Commercial Dog Food


European dog food manufacturers, by law, only use nutrients fit for human consumption in their products. Their premium products are made to fixed formulas. The ingredients are always the same. At the next price level down, foods are manufactured from a varying supply of ingredients to set nutritional and quality standards. While the nutritional value of these foods remains constant, the ingredients vary. This is important to know if you have a dog with a tricky tummy or fixed taste preferences. In the late 1990s veterinary nutritionists realised that by carefully balancing the type of fibre in dog food they could encourage healthy digestion. This is now a fixed feature of the best foods. The best diets, with carefully balanced fibre content, nourish the beneficial gut bacteria and at the same time inhibit the development of harmful or pathogenic bacteria.

How To Read A Dog Food Label

What is in dog food is listed on the label. Unfortunately, labelling laws often prevent dog food manufacturers from putting explicit information on the label. What is there often needs interpretation or an explanation direct from the manufacturer. Labels give information on:

Typical Or Guaranteed Analysis

This usually lists the minimum amount of protein and fat and the maximum amount of fibre and moisture. This says little about the quality of a product.


This gives you more information on quality but usually fails to be specific. Constituents are given in descending order of weight. Meat means muscle. Meat by-products or derivatives means viscera, bone and marrow, natural components of a dog’s diet. Meat meal means dry products rendered from animal tissues. If a product “contains permitted colourant, flavours and preservatives”, the manufacturer’s consumer services will tell you what they are if you ask.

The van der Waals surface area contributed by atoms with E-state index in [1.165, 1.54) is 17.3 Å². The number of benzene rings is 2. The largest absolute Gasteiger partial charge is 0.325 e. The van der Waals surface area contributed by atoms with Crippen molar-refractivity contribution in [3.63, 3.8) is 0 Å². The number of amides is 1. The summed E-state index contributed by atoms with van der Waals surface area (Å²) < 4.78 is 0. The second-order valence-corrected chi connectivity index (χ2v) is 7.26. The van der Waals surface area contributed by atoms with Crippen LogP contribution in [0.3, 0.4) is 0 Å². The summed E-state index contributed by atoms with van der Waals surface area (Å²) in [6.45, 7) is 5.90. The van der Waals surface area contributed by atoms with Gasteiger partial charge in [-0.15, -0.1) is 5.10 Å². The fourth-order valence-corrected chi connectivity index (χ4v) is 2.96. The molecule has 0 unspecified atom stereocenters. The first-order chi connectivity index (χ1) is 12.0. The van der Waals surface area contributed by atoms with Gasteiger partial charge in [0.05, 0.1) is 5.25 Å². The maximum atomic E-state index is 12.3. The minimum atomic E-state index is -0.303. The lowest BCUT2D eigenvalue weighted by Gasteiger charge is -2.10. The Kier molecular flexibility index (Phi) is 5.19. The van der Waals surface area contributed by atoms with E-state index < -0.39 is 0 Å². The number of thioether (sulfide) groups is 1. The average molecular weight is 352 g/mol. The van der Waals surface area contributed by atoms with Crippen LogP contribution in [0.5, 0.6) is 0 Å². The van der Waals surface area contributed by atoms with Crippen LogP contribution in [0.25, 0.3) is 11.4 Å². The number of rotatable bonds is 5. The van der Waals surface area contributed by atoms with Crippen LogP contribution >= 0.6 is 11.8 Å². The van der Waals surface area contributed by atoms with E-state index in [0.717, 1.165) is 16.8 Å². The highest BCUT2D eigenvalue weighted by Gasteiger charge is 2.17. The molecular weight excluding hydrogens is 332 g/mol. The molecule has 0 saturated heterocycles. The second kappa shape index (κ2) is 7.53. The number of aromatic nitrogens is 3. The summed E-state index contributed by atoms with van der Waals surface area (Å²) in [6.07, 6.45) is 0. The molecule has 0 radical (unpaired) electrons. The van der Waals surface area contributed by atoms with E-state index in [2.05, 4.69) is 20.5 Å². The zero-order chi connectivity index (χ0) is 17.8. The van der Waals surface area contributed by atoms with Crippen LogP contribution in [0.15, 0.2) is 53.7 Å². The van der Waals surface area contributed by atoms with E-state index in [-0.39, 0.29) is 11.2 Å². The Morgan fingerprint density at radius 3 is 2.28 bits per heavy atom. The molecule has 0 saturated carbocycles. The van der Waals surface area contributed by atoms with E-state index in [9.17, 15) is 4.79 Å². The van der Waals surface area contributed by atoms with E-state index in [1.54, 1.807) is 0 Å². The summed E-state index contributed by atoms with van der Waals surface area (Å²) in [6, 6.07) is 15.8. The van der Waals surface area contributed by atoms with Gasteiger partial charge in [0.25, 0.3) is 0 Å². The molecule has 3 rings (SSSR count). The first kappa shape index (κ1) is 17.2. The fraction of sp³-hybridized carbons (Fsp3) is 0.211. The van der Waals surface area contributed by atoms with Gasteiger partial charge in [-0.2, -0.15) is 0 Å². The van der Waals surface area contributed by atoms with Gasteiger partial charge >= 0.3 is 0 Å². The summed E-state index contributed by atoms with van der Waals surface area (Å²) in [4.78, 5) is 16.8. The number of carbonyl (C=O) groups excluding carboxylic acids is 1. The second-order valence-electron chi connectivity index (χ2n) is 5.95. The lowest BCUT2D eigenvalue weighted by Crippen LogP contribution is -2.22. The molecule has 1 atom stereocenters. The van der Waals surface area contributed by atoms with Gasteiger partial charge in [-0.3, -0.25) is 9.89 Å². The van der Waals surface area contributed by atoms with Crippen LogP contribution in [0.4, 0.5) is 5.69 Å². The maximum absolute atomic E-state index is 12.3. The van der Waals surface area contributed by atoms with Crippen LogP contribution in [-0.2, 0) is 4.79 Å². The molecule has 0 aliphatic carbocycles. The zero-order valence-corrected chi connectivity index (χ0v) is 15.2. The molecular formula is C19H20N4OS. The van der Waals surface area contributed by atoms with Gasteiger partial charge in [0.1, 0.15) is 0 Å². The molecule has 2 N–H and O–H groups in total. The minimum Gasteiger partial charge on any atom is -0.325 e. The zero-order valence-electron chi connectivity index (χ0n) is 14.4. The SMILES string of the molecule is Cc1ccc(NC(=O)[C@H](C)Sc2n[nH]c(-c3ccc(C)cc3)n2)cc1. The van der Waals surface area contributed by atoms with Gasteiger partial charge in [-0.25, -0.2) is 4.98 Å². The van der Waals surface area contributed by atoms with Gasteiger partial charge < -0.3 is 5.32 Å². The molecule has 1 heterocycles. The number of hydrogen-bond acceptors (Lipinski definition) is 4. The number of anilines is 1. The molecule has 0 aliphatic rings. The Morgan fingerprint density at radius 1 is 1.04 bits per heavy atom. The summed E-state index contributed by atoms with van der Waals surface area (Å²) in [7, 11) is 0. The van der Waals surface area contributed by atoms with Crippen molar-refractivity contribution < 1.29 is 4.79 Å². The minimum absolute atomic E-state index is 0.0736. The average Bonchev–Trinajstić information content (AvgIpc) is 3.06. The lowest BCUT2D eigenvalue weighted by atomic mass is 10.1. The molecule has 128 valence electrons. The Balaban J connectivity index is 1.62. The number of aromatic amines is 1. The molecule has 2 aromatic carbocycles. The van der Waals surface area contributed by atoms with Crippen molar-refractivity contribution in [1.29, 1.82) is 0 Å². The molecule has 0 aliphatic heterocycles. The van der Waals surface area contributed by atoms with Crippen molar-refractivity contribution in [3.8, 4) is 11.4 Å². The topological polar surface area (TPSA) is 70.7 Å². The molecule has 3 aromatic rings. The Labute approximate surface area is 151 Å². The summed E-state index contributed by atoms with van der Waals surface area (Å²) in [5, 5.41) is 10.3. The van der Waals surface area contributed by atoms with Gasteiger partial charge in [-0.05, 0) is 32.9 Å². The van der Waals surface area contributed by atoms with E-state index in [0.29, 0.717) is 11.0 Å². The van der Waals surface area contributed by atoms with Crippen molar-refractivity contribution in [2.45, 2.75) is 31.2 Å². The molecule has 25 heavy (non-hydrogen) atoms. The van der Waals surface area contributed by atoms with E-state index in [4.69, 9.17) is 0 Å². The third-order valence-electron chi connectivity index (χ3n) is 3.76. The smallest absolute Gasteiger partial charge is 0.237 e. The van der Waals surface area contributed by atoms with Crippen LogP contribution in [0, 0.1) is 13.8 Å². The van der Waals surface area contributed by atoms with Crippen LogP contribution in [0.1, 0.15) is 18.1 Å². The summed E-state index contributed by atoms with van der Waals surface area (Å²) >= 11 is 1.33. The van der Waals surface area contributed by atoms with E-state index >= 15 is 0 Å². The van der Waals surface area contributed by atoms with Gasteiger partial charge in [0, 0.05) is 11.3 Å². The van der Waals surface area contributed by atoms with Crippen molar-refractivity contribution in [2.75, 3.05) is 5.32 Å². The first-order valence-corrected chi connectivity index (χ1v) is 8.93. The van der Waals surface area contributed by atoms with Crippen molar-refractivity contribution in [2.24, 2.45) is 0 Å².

Feeding Guidelines

These recommendations are suggestions only, based upon an average dog in average weather and assuming ideal body composition. Your dog is an individual who may need more but often less than what is recommended for your dog to maintain a stable and healthy body weight.

Dog Food Manufacture

Manufacturing processes expose foods to a range of ‘stresses’ such as heat pasteurisation. While these procedures make food safer they can destroy micro-nutrients such as vitamins. All good manufacturers understand this and add vitamin and mineral supplements to their foods. There can be nutritional losses in food preparation. Potential problems are inversely related to the degree of quality control a manufacturer employs in the manufacturing process. The potentially greatest problem with commercially produced dry food occurs after it leaves the factory, spoilage in the package.

Dry Food Shelf Life

Heat, humidity, light, even oxygen can spoil dry dog food. Of all the nutrients your dog eats, fat spoils fastest. Heat sterilisation and vacuum sealing prevents spoilage of canned food but dry dog food needs preservatives. Antioxidants are excellent preservatives. Vitamin E (tocopherols) and Vitamin C (ascorbic acid) are usually called ‘natural’ although they are often synthesised. Natural antioxidants don’t last as long as synthetic ones. To avoid feeding your dog potentially rancid food, use dry food products within six months of their manufacture date. All foods available from the London Veterinary Clinic have been recently prepared. Store your dog’s dry food in a sealed container in a cool, dry location.

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